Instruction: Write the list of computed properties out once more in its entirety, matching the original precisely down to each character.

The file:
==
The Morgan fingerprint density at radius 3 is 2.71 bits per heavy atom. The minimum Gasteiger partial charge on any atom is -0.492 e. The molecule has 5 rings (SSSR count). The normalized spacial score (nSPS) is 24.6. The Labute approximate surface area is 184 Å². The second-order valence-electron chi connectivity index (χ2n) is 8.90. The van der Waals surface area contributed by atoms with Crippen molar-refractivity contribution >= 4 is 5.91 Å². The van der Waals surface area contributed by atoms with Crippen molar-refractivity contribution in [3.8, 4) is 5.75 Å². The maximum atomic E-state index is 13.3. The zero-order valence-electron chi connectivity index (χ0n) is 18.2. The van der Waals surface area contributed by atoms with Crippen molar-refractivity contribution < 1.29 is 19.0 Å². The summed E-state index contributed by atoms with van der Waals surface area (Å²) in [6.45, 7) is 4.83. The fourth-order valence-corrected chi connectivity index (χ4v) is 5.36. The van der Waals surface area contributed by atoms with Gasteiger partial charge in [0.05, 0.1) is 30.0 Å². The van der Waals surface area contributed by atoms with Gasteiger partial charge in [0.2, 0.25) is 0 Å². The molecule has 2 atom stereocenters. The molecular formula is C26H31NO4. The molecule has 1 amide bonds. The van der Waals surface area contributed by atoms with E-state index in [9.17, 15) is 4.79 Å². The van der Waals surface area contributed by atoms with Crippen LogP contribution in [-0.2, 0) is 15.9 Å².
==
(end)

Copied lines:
The Morgan fingerprint density at radius 3 is 2.71 bits per heavy atom. The minimum Gasteiger partial charge on any atom is -0.492 e. The molecule has 5 rings (SSSR count). The normalized spacial score (nSPS) is 24.6. The Labute approximate surface area is 184 Å². The second-order valence-electron chi connectivity index (χ2n) is 8.90. The van der Waals surface area contributed by atoms with Crippen molar-refractivity contribution >= 4 is 5.91 Å². The van der Waals surface area contributed by atoms with Crippen molar-refractivity contribution in [3.8, 4) is 5.75 Å². The maximum atomic E-state index is 13.3. The zero-order valence-electron chi connectivity index (χ0n) is 18.2. The van der Waals surface area contributed by atoms with Crippen molar-refractivity contribution < 1.29 is 19.0 Å². The summed E-state index contributed by atoms with van der Waals surface area (Å²) in [6.45, 7) is 4.83. The fourth-order valence-corrected chi connectivity index (χ4v) is 5.36. The van der Waals surface area contributed by atoms with Gasteiger partial charge in [0.05, 0.1) is 30.0 Å². The van der Waals surface area contributed by atoms with Gasteiger partial charge in [0.2, 0.25) is 0 Å². The molecule has 2 atom stereocenters. The molecular formula is C26H31NO4. The molecule has 1 amide bonds. The van der Waals surface area contributed by atoms with E-state index in [9.17, 15) is 4.79 Å². The van der Waals surface area contributed by atoms with Crippen LogP contribution in [-0.2, 0) is 15.9 Å².